Energy Production and Mining:Mining and Quarrying:Habitat destruction, disturbance and/or modification due to mining activities Neochmia ruficauda ruficauda in Species Profile and Threats (SPRAT) database (Department of the Environment and Heritage (DEH), 2006pm) [Internet].
Invasive and Other Problematic Species and Genes:Invasive Non-Native/Alien Species:Competition and/or habitat degradation Cryptostegia grandiflora (Rubber Vine, Rubbervine, India Rubber Vine, India Rubbervine, Palay Rubbervine, Purple Allamanda) Neochmia ruficauda ruficauda in Species Profile and Threats (SPRAT) database (Department of the Environment and Heritage (DEH), 2006pm) [Internet].
Invasive and Other Problematic Species and Genes:Invasive Non-Native/Alien Species:Competition and/or habitat degradation by weeds Neochmia ruficauda ruficauda in Species Profile and Threats (SPRAT) database (Department of the Environment and Heritage (DEH), 2006pm) [Internet].
Invasive and Other Problematic Species and Genes:Invasive Non-Native/Alien Species:Competition and/or predation Vulpes vulpes (Red Fox, Fox) Commonwealth Conservation Advice on Neochmia ruficauda ruficauda (Star Finch (eastern)) (Threatened Species Scientific Committee, 2008cu) [Conservation Advice].
Invasive and Other Problematic Species and Genes:Invasive Non-Native/Alien Species:Competition and/or predation Felis catus (Cat, House Cat, Domestic Cat) Commonwealth Conservation Advice on Neochmia ruficauda ruficauda (Star Finch (eastern)) (Threatened Species Scientific Committee, 2008cu) [Conservation Advice].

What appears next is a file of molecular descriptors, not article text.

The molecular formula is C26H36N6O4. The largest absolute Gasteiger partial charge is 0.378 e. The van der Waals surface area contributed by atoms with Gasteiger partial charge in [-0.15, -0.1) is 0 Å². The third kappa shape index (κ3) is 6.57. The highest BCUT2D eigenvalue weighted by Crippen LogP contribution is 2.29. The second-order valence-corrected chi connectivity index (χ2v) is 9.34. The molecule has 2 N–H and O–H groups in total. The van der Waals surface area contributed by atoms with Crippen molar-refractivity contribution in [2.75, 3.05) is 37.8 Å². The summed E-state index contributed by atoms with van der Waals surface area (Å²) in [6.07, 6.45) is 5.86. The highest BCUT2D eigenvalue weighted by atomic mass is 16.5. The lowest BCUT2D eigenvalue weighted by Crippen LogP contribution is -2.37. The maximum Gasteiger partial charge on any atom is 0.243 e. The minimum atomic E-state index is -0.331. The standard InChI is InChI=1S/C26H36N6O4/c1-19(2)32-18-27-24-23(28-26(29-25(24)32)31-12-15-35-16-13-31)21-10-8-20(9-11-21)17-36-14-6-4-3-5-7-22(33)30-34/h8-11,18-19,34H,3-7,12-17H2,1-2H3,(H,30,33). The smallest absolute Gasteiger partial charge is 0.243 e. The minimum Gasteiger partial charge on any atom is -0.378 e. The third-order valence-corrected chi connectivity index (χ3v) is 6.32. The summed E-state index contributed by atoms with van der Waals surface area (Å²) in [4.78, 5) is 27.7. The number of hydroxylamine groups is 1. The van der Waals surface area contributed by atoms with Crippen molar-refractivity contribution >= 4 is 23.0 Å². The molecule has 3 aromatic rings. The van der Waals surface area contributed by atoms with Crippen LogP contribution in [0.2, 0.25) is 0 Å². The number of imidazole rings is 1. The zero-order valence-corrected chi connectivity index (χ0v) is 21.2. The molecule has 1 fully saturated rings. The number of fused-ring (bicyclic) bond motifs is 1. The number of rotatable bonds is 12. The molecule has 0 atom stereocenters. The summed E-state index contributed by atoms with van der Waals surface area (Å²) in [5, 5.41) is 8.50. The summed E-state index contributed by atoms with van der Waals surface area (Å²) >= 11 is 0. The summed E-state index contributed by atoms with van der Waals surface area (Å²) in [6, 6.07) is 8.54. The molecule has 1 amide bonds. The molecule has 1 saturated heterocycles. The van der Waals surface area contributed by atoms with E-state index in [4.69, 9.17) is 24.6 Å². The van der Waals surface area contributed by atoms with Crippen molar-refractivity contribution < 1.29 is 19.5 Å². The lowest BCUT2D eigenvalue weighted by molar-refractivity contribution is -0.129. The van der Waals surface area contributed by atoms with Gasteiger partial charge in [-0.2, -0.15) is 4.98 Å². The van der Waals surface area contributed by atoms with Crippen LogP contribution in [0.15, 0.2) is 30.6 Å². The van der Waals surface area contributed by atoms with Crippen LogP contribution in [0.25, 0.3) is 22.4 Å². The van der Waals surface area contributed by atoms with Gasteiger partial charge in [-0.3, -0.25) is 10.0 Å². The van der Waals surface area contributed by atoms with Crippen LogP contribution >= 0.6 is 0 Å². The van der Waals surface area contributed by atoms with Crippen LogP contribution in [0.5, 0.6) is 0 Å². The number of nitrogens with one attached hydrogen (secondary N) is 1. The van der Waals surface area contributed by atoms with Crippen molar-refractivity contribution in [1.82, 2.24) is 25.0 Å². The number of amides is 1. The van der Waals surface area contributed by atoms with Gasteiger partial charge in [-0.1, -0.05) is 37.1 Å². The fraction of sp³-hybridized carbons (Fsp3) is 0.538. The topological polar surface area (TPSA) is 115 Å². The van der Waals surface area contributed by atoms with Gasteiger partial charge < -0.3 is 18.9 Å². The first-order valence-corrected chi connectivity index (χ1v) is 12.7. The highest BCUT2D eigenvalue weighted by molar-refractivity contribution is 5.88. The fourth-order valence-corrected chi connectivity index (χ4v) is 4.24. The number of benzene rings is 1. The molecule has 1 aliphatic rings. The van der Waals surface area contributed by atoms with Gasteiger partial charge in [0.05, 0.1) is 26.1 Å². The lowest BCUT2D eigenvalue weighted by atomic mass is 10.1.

Baldwin, M. (1975). Birds of the Inverell District, N.S.W. Emu. 75:113-120.

Boekel, C. (1980b). Birds of Victoria River Downs Sattion and of Yarralin, Northern Territory Part 2. Australian Bird Watcher. 8:205-211.

Boles, W.E. (1988a). Comments on the subspecies of Australian native and introduced finches. Emu. 88:20-24.

Campbell, A.J. (1900). Nests and Eggs of Australian Birds. Sheffield, Private.

Cayley, N.W. (1932). Australian Finches in Bush and Aviary. Sydney: Angus & Robertson.

Coate, K.H., R.E. Johnstone & G.A. Lodge (2001). Birds of Kingston Rest north-east Kimberley, Western Australia. Western Australian Naturalist. 23:9-38.

CSIRO (1976). A Survey of the Fauna of the Lower McAruther River Region, Northern Territory. CSIRO Division of Wildlife Research report for MIMETS Development Pty Ltd.

Garnett, S. & R. Bredl (1985). Birds in the vicinity of Edward River Settlement. Part II. Discussion, references, list of Passerine birds. Sunbird. 15:23,25-40.

Garnett, S.T., ed. (1993). Threatened and Extinct Birds of Australia. Royal Australasian Ornithologists Union Report 82 2nd (corrected) Edition. Melbourne: Royal Australian Ornithology Union and Canberra: Australian National Parks and Wildlife Service.

Garnett, S.T. & G.M. Crowley (2000). The Action Plan for Australian Birds 2000. [Online]. Canberra, ACT: Environment Australia and Birds Australia. Available from: http://www.environment.gov.au/biodiversity/threatened/publications/action/birds2000/index.html.

Gould, J. (1865). Handbook to the Birds of Australia. London: Author.

Hall, B.P. (Ed.) (1974). Birds of the Harold Hall Australian Expeditions, 1962-70. London: British Museum (Natural History).

Higgins, P.J., J.M. Peter & S.J. Cowling (2006). Handbook of Australian, New Zealand and Antarctic Birds. In: Part A. Boatbill to Larks. Volume 7. Melbourne, Victoria: Oxford University Press.

Holmes, G. (1996). Distribution and status of the Southern Star Finch. Sunbird. 26:49-59.

Holmes, G. (1998b). A review of the distribution, status and ecology of the Star Finch Neochmia ruficauda in Queensland. Australian Bird Watcher. 17:278-289.

Holmes, G. (2002). Personal communication.

Immelmann, K. (1962). Beiträge zu einer vergleichender biologie australischer Prachtfinken (Spermestidae). Zoologische Jahrbücher Abteilung für Systematik, Geographe und Biologie der Tiere. 90:1-196.

Immelmann, K. (1982). Australian Finches in Bush and Aviary. Sydney: Angus & Robertson.